The CBI also projects that unemployment will fall faster than previously assumed, averaging 4.5% in 2022 instead of the 4.9% provided for in the February forecast. According to Monetary Bulletin, unemployment has already fallen more rapidly than previously projected, and labour demand has been strong recently, with nearly 40% of executives from Iceland’s largest firms reporting plans to add on staff in the next six months. Unemployment is forecast to measure 3.6% at the end of the forecast horizon.

In the recent past, we have argued that the CBI’s unemployment forecasts are overly pessimistic, but this one we consider quite plausible; indeed, it is close to our own forecast from January 2022.

Inflation outlook markedly gloomier

Even though the CBI’s GDP growth forecast for 2022 is broadly unchanged, the bank considers the inflation outlook to have worsened substantially. The bank now expects far higher inflation than it did in February. Its forecasted 2022 average has risen from 5.3% to 7.4%, as the CBI expects inflation to keep rising, peaking in Q3. For 2023, it expects inflation to average 5.0%, followed by 2.9% in 2024. The upward revision of the inflation forecast is due to two factors: imported inflation driven by the Ukraine war, and domestic house price inflation, which has proven unexpectedly difficult to dislodge.

Real estate market under the microscope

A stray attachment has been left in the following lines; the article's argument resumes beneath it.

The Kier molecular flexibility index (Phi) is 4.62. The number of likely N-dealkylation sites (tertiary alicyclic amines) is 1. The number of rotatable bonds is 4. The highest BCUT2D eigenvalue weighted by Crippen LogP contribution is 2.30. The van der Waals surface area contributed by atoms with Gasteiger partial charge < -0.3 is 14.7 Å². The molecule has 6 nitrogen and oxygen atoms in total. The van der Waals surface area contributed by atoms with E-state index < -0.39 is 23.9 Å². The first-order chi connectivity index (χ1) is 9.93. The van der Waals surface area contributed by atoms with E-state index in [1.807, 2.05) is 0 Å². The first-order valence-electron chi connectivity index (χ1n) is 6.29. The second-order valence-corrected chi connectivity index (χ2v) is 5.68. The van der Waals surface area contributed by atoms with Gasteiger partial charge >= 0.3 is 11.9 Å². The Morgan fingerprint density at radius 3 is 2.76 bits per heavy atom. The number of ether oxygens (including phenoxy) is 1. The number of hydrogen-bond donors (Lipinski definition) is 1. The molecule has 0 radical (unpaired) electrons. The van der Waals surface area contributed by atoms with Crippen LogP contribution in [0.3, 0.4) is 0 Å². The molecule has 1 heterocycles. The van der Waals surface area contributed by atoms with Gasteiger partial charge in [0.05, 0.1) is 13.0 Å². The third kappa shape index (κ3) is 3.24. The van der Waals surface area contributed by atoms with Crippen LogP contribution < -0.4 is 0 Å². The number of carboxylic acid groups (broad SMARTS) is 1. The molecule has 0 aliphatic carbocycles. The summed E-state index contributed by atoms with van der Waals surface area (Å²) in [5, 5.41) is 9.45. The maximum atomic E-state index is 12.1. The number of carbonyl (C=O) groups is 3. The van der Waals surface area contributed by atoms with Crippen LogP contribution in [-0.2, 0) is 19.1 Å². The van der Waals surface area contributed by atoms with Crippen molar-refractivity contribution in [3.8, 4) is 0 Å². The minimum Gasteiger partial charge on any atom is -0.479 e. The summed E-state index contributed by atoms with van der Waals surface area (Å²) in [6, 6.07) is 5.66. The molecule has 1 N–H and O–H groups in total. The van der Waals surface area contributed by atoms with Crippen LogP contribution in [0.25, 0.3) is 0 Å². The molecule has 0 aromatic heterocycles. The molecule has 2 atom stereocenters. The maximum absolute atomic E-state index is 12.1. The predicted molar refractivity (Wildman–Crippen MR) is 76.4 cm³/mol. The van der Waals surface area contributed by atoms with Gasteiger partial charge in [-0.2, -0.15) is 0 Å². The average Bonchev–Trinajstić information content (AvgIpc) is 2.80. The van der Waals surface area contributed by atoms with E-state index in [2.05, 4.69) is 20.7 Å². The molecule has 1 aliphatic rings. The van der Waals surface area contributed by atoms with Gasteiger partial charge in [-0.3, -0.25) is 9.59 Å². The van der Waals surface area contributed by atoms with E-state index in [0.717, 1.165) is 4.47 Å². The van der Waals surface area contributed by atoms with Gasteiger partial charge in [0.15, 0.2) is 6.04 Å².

The MPC statement notes, among other things, that it is “assumed that the combination of interest rate hikes and tighter borrower-based measures will slow down house price inflation and domestic demand.” When queried about this at today’s press conference, Governor Ásgeir Jónsson said that CBI officials had been surprised at how little impact the aforementioned borrower-based measures had made on the housing market. The measures applied to date involve a cap on loan-to-value (LTV) ratios and a cap on debt service-to-income (DSTI) ratios. Deputy Governor Rannveig Sigurðardóttir added that there was limited experience of such measures under circumstances like those currently prevailing, but that signs were emerging that the LTV cap was starting to bite. CBI officials also mentioned that the bank’s Financial Stability Committee, which is in charge of such macroprudential measures, was planning to meet in early June. They stressed that the CBI has all of the tools it needs to bring the market under control, and the outlook is that the real estate market will flip from catalysing inflation to deterring it in the coming term.

Plea for unified action to control inflation